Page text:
The owner of a Pennsylvania construction firm pleaded guilty to theft and related charges in what appears to be the first criminal case tried under a decade-old law aimed at cracking down on worker misclassification, the Delaware County Daily Times reported.
Armando Garcia-Ramirez, owner of York-based G&R Drywall and Framing LLC, was charged with his wife and business partner Martha Guzman, their daughter and employee Stephanie Garcia Rivera, and Angelita Paulin-Santos, in what county District Attorney Jack Stollsteimer said last month appeared to be the first actual use of Act 72 of 2011, or the Construction Workers Misclassification Act.
Under Act 72, no individual may be classified as an independent contractor unless the individual:
A. Has a written contract to perform construction services with the business or person;
B. Is free from control or direction over the performance of these services; and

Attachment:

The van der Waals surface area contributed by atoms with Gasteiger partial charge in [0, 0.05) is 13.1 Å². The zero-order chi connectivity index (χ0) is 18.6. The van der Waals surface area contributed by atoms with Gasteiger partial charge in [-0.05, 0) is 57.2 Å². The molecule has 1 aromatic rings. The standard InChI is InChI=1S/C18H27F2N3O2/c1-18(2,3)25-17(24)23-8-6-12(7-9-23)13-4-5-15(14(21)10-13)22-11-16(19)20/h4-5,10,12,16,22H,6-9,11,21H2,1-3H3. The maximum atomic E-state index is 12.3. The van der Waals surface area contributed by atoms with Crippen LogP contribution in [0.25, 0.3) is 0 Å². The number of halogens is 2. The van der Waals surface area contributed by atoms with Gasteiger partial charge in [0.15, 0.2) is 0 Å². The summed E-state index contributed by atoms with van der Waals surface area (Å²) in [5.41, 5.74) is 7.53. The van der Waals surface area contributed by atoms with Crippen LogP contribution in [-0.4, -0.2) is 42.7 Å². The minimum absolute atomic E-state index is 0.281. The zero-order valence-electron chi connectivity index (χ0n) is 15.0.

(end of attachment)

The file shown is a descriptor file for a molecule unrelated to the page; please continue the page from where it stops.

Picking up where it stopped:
C. Is customarily engaged in an independently established trade, occupation, profession or business.
A company or its officer or agent may be subject to penalties if the business fails to properly classify an individual as an employee under the Pennsylvania Workers’ Compensation Act or the Unemployment Compensation Law or fails to provide workers’ compensation coverage or make unemployment compensation contributions on behalf of an individual who should be classified as an “employee” under those laws.
Each individual misclassification by an employer is a separate violation of the law and constitutes grounds for separate penalties. The department may also refer intentional or negligent violations to the Attorney General for criminal prosecution. An intentional violation is a criminal misdemeanor and a negligent misclassification is a criminal summary offense.
Assistant District Attorney Elizabeth Schneider said Garcia-Ramirez intentionally misclassified more than 30 workers who did not meet the definition of independent contractors under Act 72 in order to avoid paying taxes on their wages, the Delaware County Daily Times reported.
Garcia-Ramirez pleaded guilty to theft by unlawful taking and conspiracy to workers’ compensation fraud, both felonies of the third degree, as well as improper classification of workers, a third-degree misdemeanor, the paper reported. He was sentenced to time served to 23 months with one year of consecutive probation.
Guzman, Rivera and Paulin-Santos are all scheduled for a preliminary hearing before Judge Anthony Scanlon on March 8.